Many of the authors' criticisms and concerns were ones I was familiar with before - I just had never seen them concentrated all in one place until now, serving as a sort of beacon which informs the readers of The Lancet just how dreadful they think Lyme disease advocates and activists are. And a lot of the criticisms are not even about advocates and activists themselves.

I'm not naive - a number of these issues are ones of which I as a patient am also critical. Bad things have happened in regards to how some medical professionals have treated Lyme disease patients. There are charlatans out there without medical degrees who have taken advantage of patients who are sick and vulnerable. There was a self-defined Lyme disease expert who killed a patient with an injection of bismuth. There was some man who pretended to be a doctor in California who told a woman to sit in a hot tub with a watermelon to help her kidneys and misdiagnosed her mother with Lyme disease when she had MS. There are some doctors and laboratories who may have conflicts of interest, and that's something which would require a full investigation if it is going on. I also know that some advocates and activists hold unsubstantiated beliefs about Lyme disease, too - and hope that by having this blog and referring to scientific source material that they will leave here more informed.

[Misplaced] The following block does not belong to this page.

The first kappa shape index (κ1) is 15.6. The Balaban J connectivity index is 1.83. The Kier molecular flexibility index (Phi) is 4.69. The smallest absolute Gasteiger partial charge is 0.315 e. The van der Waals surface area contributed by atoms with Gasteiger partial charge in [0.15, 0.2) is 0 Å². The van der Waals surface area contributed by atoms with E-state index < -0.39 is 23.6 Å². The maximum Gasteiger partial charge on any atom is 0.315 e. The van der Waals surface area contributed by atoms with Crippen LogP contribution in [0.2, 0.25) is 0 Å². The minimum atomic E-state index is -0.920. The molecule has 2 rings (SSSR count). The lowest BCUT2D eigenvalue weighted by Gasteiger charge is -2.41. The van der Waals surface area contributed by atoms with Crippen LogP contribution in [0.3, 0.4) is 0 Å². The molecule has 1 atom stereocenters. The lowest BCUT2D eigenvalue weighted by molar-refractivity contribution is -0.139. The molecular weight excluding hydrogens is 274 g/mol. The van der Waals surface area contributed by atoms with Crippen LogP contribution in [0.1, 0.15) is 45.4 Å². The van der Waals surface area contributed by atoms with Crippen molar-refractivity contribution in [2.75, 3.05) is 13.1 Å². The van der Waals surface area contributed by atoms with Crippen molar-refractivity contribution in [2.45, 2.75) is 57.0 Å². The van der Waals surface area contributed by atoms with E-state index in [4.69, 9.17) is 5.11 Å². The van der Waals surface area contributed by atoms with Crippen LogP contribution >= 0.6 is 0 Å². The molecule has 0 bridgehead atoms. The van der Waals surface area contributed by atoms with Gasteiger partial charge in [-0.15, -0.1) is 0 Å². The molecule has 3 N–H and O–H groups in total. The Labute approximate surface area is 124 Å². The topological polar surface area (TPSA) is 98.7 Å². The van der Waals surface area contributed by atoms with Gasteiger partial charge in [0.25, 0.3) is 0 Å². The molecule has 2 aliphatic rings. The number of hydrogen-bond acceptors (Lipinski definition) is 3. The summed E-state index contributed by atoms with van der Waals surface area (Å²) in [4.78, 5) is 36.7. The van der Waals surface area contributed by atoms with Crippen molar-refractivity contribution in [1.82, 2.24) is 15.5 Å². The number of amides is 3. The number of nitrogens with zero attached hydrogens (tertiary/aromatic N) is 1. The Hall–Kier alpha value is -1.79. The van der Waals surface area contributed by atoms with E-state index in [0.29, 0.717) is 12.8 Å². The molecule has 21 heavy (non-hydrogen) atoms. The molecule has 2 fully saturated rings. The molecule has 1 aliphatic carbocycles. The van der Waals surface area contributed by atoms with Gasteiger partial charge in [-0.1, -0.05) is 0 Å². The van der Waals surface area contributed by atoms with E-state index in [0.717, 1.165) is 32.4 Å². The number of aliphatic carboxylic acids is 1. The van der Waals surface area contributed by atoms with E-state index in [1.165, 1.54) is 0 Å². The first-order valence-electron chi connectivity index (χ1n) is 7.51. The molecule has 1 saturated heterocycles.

So I'm not ignorant of the statements and criticisms the authors are emphasizing in their letter to The Lancet. Not at all. Some of the accusations and concerns voiced are based on situations which happened over twenty years ago, and notably, some of them deserve more than the quick soundbite the authors devoted to them because of the complex issues surrounding them.

Soundbite is what we get, though, and the letter's intent isn't to persuade anyone things are going well. It is a charge against all the authors see as erroneous, flawed, and egregious, without subtleties; without digging deeper or giving readers a wide angle view.

Reading this paper was difficult for me because it's a tired trope that's been pulled out before, again and again, in similar editorials and letters about chronic Lyme disease - in some cases from some of the same authors who wrote this one. I begin to think, "Don't you guys have anything new to say?"